Dale Evans: Queen of the West

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Dale was born Frances Octavia Smith, October 31, 1912 in Uvalde, Texas.

At age fourteen, Dale eloped with her high school sweetheart. A year later, she found herself in Memphis, Tennessee a single parent, pursuing a career in music. She found a position with local radio stations singing and playing piano. After trying a few stage names she eventually came up with the name Dale Evans with the help of the station manager from the radio station where she was employed.

As Dale Evans, she ultimately reached Chicago and she became a vocalist with a number of different “big bands” and was featured soloist in and around Chicago. Anson Weeks hired her as vocalist for his orchestra just as they began a major tour to the West Coast. After a two-month stand at The Coconut Grove, Dale left the Orchestra and returned to Chicago where she was hired as staff singer for radio station WBBM, the local CBS affiliate. Talent scouts from Paramount Studios discovered her and arranged a screen test and she periodically received small roles in several movies.

Herbert Yates, head of Republic Studios was inspired by the successful stage play, Oklahoma, and decided to expand the female lead in westerns and adopt this format for one of his biggest stars, Roy Rogers. In 1944 with release of The Cowboy and The Senorita was the first of 28 movies that Dale and Roy would make together. This on-screen team became an off-screen team on New Year’s Eve, 1947. They were married on the Flying L Ranch in Davis, Oklahoma, where they had just completed filming Home in Oklahoma.

An instant family was formed. Dale had her son, Tom, and Roy had an adopted daughter, Cheryl, and birth children Linda Lou and Roy Rogers, Jr., “Dusty”, from his first wife, Arline, ‘who had died after Dusty’s birth. Roy and Dale had one child together, Robin, whose death from complications associated with Down’s syndrome inspired Dale’s classic book, Angel Unaware. The family swelled with the addition of Mary Little Doe (Dodie), of Native American heritage: John David (Sandy), a battered child from an orphanage in Kentucky; Marion (Mimi), their foster child from Scotland; and Debbie, a Korean War orphan whose father was a G.I. of Puerto Rican ancestry.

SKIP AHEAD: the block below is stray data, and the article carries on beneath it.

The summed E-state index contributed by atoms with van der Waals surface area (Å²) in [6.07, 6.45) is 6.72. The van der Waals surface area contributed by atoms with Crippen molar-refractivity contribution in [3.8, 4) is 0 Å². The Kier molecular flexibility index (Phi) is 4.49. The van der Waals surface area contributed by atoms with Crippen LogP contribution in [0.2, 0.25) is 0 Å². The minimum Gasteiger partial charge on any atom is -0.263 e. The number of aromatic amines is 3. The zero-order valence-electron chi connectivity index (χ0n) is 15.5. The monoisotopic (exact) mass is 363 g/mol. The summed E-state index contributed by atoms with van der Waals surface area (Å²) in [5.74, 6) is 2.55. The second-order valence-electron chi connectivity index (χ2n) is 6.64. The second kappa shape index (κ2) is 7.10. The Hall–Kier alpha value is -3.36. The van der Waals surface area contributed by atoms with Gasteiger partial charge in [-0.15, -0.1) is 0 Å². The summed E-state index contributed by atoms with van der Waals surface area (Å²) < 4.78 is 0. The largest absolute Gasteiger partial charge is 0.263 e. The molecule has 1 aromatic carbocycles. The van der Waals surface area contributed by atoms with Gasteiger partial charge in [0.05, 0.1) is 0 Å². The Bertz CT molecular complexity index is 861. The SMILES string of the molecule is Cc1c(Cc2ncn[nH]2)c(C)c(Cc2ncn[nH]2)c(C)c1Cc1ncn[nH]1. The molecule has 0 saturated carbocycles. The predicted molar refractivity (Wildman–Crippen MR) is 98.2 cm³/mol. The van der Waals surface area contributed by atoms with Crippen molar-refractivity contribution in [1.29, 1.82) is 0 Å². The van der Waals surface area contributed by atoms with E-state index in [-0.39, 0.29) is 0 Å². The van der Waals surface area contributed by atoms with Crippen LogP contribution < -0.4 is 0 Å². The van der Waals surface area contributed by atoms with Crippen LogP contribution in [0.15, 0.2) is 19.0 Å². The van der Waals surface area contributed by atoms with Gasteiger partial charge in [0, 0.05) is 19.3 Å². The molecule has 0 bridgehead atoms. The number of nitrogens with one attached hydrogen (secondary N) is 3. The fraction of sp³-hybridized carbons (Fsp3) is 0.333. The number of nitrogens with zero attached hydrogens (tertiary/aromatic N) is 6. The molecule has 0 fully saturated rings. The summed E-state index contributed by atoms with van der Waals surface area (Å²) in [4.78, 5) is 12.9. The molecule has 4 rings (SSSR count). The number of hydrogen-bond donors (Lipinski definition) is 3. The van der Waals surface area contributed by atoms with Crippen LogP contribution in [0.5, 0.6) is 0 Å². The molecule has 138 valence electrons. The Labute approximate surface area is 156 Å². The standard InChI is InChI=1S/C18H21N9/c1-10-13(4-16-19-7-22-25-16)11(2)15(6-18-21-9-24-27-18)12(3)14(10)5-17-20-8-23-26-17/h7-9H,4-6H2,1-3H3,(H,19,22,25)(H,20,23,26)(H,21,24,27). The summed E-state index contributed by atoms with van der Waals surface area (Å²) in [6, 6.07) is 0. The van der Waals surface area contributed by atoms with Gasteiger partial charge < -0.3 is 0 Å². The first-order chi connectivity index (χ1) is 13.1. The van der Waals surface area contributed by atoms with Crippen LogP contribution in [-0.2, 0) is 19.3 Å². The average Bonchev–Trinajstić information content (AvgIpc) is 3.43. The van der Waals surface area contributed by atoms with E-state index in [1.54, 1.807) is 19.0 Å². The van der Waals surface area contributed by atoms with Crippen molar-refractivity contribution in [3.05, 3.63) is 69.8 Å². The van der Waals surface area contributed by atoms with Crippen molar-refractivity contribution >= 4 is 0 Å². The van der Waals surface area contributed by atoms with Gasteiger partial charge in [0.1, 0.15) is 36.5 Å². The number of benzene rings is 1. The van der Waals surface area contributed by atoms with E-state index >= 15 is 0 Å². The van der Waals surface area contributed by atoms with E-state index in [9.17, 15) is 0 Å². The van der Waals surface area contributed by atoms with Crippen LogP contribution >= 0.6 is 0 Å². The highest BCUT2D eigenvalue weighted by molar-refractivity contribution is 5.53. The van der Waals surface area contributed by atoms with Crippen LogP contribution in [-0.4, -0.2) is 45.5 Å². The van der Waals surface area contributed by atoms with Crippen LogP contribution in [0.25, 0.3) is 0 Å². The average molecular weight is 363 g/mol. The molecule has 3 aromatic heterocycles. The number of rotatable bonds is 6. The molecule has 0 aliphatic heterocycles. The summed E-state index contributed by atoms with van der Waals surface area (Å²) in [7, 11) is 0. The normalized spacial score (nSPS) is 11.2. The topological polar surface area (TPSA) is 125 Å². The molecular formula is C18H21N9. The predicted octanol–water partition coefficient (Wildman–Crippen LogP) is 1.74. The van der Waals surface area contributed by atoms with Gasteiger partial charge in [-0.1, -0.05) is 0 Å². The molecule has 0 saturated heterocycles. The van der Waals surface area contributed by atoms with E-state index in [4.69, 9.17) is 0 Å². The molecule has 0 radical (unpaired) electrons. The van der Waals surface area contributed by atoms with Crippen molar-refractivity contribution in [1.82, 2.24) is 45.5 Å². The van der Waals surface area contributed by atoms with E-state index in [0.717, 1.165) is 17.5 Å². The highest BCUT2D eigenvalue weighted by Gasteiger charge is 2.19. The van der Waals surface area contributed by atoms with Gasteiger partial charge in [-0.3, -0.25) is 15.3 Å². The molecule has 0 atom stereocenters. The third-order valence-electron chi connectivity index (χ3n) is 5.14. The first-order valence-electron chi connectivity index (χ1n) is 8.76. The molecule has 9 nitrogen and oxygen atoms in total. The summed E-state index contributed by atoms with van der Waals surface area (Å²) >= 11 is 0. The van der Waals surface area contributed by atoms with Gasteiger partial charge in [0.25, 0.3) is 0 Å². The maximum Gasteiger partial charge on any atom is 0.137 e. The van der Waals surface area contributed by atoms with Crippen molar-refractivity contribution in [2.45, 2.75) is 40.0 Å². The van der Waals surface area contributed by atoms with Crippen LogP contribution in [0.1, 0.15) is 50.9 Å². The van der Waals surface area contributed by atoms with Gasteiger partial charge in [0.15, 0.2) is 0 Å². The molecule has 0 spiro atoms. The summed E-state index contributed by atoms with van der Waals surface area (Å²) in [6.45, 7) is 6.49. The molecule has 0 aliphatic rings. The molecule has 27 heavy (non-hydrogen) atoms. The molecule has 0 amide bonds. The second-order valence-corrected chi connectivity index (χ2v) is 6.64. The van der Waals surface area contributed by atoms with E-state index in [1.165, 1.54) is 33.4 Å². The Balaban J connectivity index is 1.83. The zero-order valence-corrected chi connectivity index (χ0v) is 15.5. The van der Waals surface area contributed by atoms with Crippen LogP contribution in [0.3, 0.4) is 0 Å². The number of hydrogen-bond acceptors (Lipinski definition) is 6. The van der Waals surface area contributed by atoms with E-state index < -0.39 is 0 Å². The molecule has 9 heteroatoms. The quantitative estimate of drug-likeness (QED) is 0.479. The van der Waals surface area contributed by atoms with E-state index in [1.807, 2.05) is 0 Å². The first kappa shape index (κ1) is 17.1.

The family lost three of the children tragically: Robin (as mentioned above), Debbie, in a church bus accident when she was twelve, and Sandy of an accidental death while serving with the military in Germany.

In 1950, Roy and Dale developed their own production company and began producing their half-hour television series, The Roy Rogers Show, that ran until 1957. These episodes have been translated into every major language and, at any given time, are likely being shown somewhere in the world. The same is true of their movies. The Roy Rogers show was a staple TV program in many a household across America. Dale wrote the lyrics to the shows theme song “Happy Trails to You”. Hearing that theme song even now instantly transports baby boomers back into a time when the pop culture of the wild west was embedded in the hearts of kids every where.

Among the many honors of which Dale was most proud are: California Mother of the Year (1967);
The Texas Press Association’s Texan of the Year (1970); Cowgirl Hall of Fame (1995); Cardinal Terrence Cook Humanities Award (1995); and her three stars on The Hollywood Walk of Fame.

Upon retirement, Dale continued as a best selling author and always seemed to have at least one book in development. There was also her weekly television show A Date With Dale for Trinity Broadcast Network. It, too, was translated into all the major languages and shown worldwide. Dale Evans especially enjoyed being a grandmother and great grandmother. Dale passed away February 7, 2001, 3 years after her husband Roy Rogers.

The Roy Rogers-Dale Evans Museum was established in Victorville, California which vividly chronicled their lives, and the values and ethics that represent the basis of their worldwide appeal. In 2003 the museum was moved to Bronson, Mo. Due to declining tourism and economic factors the Museum was closed in December 2009.

Dale Evans riding on her horse Buttermilk will always be remembered as the Queen of West in the hearts of both men and women.

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Texas Events

Prairies and Lakes March Events

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Prairie and Lakes Events Arlington March 31…Maverick Speaker Series: Jane Goodall…College Park Center at UT Arlington Belton Through March 12… Deadly Medicine: Creating the Master Race…www.bellcountymuseum.org March 12…Bell County Museum Great Garage Sale…www.bellcountymuseum.org March 12-18…Spring Break at the Bell County Museum…www.bellcountymuseum.org March 19…Discover Day with Charley Chisholm…www.bellcountymuseum.org March 19-20… Sami Show Marketplace…Bell County Expo Center […]

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